Butein impairs the protumorigenic activity of malignant pleural mesothelioma cells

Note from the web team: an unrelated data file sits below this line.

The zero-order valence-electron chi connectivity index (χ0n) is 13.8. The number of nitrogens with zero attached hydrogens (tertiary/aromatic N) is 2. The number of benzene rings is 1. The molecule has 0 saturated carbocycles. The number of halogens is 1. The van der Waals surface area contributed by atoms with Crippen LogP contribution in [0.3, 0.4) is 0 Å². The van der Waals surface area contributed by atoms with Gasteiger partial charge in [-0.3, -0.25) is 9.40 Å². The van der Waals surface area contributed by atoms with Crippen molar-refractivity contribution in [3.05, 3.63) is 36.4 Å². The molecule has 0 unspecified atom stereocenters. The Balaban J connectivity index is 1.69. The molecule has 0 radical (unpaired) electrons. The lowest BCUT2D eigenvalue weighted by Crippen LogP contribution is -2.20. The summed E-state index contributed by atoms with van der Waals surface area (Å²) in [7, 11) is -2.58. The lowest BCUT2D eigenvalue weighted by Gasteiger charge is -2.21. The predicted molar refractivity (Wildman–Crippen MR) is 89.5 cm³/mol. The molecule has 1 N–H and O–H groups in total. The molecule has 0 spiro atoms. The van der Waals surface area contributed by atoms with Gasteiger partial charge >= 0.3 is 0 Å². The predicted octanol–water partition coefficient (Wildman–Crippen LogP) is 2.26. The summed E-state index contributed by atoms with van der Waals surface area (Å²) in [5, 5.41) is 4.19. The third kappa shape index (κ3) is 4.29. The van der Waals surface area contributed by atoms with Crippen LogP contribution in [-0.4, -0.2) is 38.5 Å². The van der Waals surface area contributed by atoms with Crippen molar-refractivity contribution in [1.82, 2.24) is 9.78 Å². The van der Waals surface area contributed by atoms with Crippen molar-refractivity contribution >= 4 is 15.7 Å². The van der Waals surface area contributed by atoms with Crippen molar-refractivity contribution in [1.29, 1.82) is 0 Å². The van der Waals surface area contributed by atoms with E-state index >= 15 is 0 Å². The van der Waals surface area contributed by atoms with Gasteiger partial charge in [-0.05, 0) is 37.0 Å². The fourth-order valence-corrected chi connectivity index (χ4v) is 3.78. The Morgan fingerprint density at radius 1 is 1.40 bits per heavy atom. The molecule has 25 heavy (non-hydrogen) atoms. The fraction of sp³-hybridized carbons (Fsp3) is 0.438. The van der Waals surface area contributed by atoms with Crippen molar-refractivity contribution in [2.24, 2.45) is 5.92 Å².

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Chronic inflammation appears to be a driving force behind cancer progression. NFκB and STAT3 activation plays a pertinent role in this process by mediating chemoresistance and the acquisition of mesenchymal features of protumorigenic cells. Epidemiological data and experimental observations suggest that Malignant Pleural Mesothelioma (MPM) is a prototype of chronic inflammation-driven cancer. Chemoresistance is a major feature of MPM. Thus, this paper explores the effect of butein (3,4,2',4'-tetrahydroxychalcone), a naturally occurring NFκB and STAT3 inhibitor, on the tumorigenic properties of MPM cells. MPM cells harbor high nuclear levels of NFκB and pSTAT3(Y(705)). Butein inhibits pSTAT3(Y(705)) phosphorylation, nuclear localization of NFκB and the physical interaction of NFκB and pSTAT3. This correlates with a downregulation of several genes involved in cancer progression (such as ICAM1, Vimentin, MMP9, Twist) of proangiogenic cytokines (VEGF) and of IL-6 and IL-8, key growth factors for MPM. Hence, butein inhibits the migration of MPM cells and strongly affects the clonogenicity of MPM cells in vitro. Finally, we show that the in vitro actions of butein translate into anticancer effects in vivo. In fact, butein treatment severely affects tumor engraftment and potentiates the anticancer effects of pemetrexed in mouse xenograft models. Butein does not significantly affect the viability of human, untransformed mesothelial cells in vitro, nor does it affect survival of tumor-free mice in vivo. The possibility of using butein as an additional treatment to current MPM therapies is discussed here.
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